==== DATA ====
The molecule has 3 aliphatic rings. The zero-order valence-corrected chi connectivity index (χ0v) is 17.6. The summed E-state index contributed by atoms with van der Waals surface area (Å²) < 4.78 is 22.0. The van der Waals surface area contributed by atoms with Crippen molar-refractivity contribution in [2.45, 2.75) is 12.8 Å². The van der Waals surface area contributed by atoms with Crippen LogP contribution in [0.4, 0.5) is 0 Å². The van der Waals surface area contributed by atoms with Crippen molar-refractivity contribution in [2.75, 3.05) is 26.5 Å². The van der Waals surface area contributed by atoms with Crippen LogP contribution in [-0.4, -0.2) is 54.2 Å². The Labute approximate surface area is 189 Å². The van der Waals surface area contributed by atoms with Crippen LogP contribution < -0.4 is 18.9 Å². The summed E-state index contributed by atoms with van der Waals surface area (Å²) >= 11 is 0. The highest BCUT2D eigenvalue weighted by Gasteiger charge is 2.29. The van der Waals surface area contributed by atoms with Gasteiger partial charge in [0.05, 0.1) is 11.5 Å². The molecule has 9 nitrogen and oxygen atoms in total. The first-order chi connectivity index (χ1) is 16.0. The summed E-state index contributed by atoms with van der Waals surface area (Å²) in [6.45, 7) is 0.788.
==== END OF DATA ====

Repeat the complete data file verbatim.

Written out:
The molecule has 3 aliphatic rings. The zero-order valence-corrected chi connectivity index (χ0v) is 17.6. The summed E-state index contributed by atoms with van der Waals surface area (Å²) < 4.78 is 22.0. The van der Waals surface area contributed by atoms with Crippen molar-refractivity contribution in [2.45, 2.75) is 12.8 Å². The van der Waals surface area contributed by atoms with Crippen LogP contribution in [0.4, 0.5) is 0 Å². The van der Waals surface area contributed by atoms with Crippen molar-refractivity contribution in [2.75, 3.05) is 26.5 Å². The van der Waals surface area contributed by atoms with Crippen LogP contribution in [-0.4, -0.2) is 54.2 Å². The Labute approximate surface area is 189 Å². The van der Waals surface area contributed by atoms with Crippen LogP contribution < -0.4 is 18.9 Å². The summed E-state index contributed by atoms with van der Waals surface area (Å²) >= 11 is 0. The highest BCUT2D eigenvalue weighted by Gasteiger charge is 2.29. The van der Waals surface area contributed by atoms with Gasteiger partial charge in [0.05, 0.1) is 11.5 Å². The molecule has 9 nitrogen and oxygen atoms in total. The first-order chi connectivity index (χ1) is 16.0. The summed E-state index contributed by atoms with van der Waals surface area (Å²) in [6.45, 7) is 0.788.